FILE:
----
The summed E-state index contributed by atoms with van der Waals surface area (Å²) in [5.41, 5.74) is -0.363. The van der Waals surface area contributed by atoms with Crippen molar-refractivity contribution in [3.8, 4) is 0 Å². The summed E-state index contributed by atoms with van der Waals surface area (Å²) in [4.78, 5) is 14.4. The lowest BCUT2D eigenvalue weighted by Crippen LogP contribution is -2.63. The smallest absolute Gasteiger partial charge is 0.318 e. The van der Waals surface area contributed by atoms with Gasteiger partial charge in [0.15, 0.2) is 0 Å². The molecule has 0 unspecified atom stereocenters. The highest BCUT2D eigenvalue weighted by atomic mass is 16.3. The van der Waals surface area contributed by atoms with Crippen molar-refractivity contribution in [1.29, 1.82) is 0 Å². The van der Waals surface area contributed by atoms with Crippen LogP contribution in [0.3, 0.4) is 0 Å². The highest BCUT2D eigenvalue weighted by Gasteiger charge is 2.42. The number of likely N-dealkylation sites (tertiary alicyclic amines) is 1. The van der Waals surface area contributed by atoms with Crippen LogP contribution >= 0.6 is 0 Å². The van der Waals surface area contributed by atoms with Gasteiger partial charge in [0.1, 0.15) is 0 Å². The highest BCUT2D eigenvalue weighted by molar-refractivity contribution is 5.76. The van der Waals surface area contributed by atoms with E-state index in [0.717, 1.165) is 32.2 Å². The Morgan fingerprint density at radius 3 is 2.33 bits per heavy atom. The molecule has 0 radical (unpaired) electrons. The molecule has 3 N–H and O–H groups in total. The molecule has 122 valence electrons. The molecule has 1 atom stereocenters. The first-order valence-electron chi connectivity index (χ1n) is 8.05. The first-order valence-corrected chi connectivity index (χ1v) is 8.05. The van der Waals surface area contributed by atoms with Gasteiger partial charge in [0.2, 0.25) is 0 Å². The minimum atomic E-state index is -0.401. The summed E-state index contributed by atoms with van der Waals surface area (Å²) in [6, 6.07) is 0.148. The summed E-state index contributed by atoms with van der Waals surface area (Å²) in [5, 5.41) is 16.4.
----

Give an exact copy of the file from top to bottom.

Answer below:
The summed E-state index contributed by atoms with van der Waals surface area (Å²) in [5.41, 5.74) is -0.363. The van der Waals surface area contributed by atoms with Crippen molar-refractivity contribution in [3.8, 4) is 0 Å². The summed E-state index contributed by atoms with van der Waals surface area (Å²) in [4.78, 5) is 14.4. The lowest BCUT2D eigenvalue weighted by Crippen LogP contribution is -2.63. The smallest absolute Gasteiger partial charge is 0.318 e. The van der Waals surface area contributed by atoms with Gasteiger partial charge in [0.15, 0.2) is 0 Å². The molecule has 0 unspecified atom stereocenters. The highest BCUT2D eigenvalue weighted by atomic mass is 16.3. The van der Waals surface area contributed by atoms with Crippen molar-refractivity contribution in [1.29, 1.82) is 0 Å². The van der Waals surface area contributed by atoms with Crippen LogP contribution in [0.3, 0.4) is 0 Å². The highest BCUT2D eigenvalue weighted by Gasteiger charge is 2.42. The number of likely N-dealkylation sites (tertiary alicyclic amines) is 1. The van der Waals surface area contributed by atoms with Crippen LogP contribution >= 0.6 is 0 Å². The van der Waals surface area contributed by atoms with Gasteiger partial charge in [0.1, 0.15) is 0 Å². The highest BCUT2D eigenvalue weighted by molar-refractivity contribution is 5.76. The van der Waals surface area contributed by atoms with E-state index in [0.717, 1.165) is 32.2 Å². The Morgan fingerprint density at radius 3 is 2.33 bits per heavy atom. The molecule has 0 radical (unpaired) electrons. The molecule has 3 N–H and O–H groups in total. The molecule has 122 valence electrons. The molecule has 1 atom stereocenters. The first-order valence-electron chi connectivity index (χ1n) is 8.05. The first-order valence-corrected chi connectivity index (χ1v) is 8.05. The van der Waals surface area contributed by atoms with Gasteiger partial charge in [0.2, 0.25) is 0 Å². The minimum atomic E-state index is -0.401. The summed E-state index contributed by atoms with van der Waals surface area (Å²) in [6, 6.07) is 0.148. The summed E-state index contributed by atoms with van der Waals surface area (Å²) in [5, 5.41) is 16.4.